House District 36 covers the southern tip of Alaska’s Southeast region. It includes Ketchikan, Saxman, Wrangell, Metlakatla, Hydaburg, Hyder, Loring and Myers Chuck. Two Ketchikan-based candidates hope to represent those communities in the state Legislature: Republican Chere Klein and independent Dan Ortiz.
Chere Klein worked as a legislative aid for retiring Wrangell Rep. Peggy Wilson, and now Klein wants her boss’s job. When asking for voter support, she cites her experience in the Legislature and her commitment to maintaining and increasing employment opportunities.
Dan Ortiz taught for about 30 years at Ketchikan High School. He said that as an independent, he would be free to vote based on what’s best for the district, without considering special interests or partisan politics.
Ortiz has taught social studies, economics and history, and has been the high school Drama, Debate and Forensics coach. He said it was part of his job to know and understand current events on a national, state and local level.
“So I’ve always been very much interested in the process: The process of government, the process of people, being involved every day in society,” he said. “It was always an interest of mine and perhaps even a goal of mine to one day serve in public office.”
Klein said her interest in public office started as a teenager, and she’s been actively
involved with the Republican Party for about 20 years.
“With Rep. Wilson’s retirement and my having worked in Juneau with her, I thought it was the ideal time to step forward and start working the issues that I think are important for our community and that’s, No. 1, that small business needs to be represented, because that’s what creates the jobs in our communities and what allows our kids to come back,” she said.
One task legislators are expected to perform is obtaining money for capital projects. With a shrinking budget, that is becoming more difficult than in past years. Klein said legislators prefer to focus their cuts on the operating budget, and not the much-smaller capital budget.
“Because it brings, especially to the smaller communities, it brings the jobs and helps to keep those communities going,” she said. “So, of course I would work the best I can to see what it can bring in to the community while making sure we have a sustainable budget for our state.”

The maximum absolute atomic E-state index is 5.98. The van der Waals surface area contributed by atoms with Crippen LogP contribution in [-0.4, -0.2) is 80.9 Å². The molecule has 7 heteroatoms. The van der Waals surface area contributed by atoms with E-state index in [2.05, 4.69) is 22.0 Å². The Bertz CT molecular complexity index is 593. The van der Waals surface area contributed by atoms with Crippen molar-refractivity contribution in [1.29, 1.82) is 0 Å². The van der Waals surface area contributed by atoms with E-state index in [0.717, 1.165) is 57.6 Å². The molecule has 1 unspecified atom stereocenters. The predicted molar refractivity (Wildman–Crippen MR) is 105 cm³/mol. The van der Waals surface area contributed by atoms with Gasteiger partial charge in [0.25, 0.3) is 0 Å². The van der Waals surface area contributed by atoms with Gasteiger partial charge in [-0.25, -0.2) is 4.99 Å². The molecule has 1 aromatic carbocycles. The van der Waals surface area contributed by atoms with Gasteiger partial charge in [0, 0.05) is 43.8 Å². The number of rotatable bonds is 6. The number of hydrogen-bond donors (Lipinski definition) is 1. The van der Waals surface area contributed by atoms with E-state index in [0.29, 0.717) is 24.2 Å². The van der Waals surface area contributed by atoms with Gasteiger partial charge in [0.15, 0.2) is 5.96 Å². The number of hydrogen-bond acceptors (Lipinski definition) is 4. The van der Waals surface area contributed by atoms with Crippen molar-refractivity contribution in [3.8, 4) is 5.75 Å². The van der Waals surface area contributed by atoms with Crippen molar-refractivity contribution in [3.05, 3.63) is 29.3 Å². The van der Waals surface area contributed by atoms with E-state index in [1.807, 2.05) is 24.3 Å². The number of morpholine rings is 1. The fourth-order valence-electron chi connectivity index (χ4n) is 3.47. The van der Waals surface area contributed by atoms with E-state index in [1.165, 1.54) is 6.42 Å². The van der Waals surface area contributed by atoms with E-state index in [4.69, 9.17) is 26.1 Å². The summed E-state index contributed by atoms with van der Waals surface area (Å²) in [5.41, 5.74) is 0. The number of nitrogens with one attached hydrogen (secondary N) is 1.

At a Chamber of Commerce forum, Klein talked further about budgets, and said the Legislature needs to look at what’s really needed, and what’s just nice to have.
“I think there’s a pretty big divide on those two things. So we need to see what we actually need as a state to continue to go forward, in order to be able to sustain that budget,” she said. “But number one, we need to be developing our resources to increase our revenues. Not just looking at what we can cut, cut, cut, but what we can do to increase.”
Ortiz agreed that it would be his job to promote projects identified by the district’s communities. But, he said the most practical way for the state to save money is through reducing the capital budget. He told the Chamber audience that neither side wants to take responsibility for the significant cuts the state is going to have to make.
“I think the only solution is going to be for everybody to come together, to roll up their sleeves, to work in a bipartisan fashion, to make tough decisions,” he said. “I think what can be done is everybody to take off their red and blue clothes and say hey, look, let’s all work at this together, let’s be nonpartisan, let’s solve the issue of the budget for Alaska.”
Klein has stressed throughout her campaign that, as a Republican, she’s guaranteed to be in the majority caucus, giving her more influence over legislation.
“Depending on what the makeup is and how the elections go in the rest of the state, would be the determining factor as to whether or not my opponent could ask to be part of the majority, and then it would be up to the majority to determine whether or not they needed or wanted him to be a part of that,” she said.
Ortiz argued that non-Republicans have been invited into the majority caucus in the past and there’s no reason it can’t happen again.
“I’ve said from the very beginning of my candidacy that I will be a part of the caucus that’s in the best interest of my district,” he said. “It’s my job to do so. Most likely, that will be a part of the majority.”
Ortiz expanded on that during the Chamber of Commerce forum, stating that as an independent, he would actually be in a better position to influence the Legislature.
“If you have a caucus that really wants you to be a part of their group, either to create a supermajority or to create a stronger voice if you’re in the minority, there’s going to be an incentive to offer me a position on an important committee in order for me to jump along with that particular group,” he said.
Speaker of the Alaska House Mike Chenault and Alaska House Rules Committee Chairman Craig Johnson addressed the caucus issue in an editorial sent via email to KRBD. They write that Klein would be welcomed into the majority if she wins. However, they write that Ortiz would have to ask to be included, and there’s no guarantee.
The general election is Tuesday, Nov. 4, and polls throughout the state are open from 7 a.m. until 8 p.m.
KRBD will offer special statewide election coverage from Alaska Public Radio Network starting at 9 p.m. Tuesday, along with local updates throughout the evening on the House District 36 race.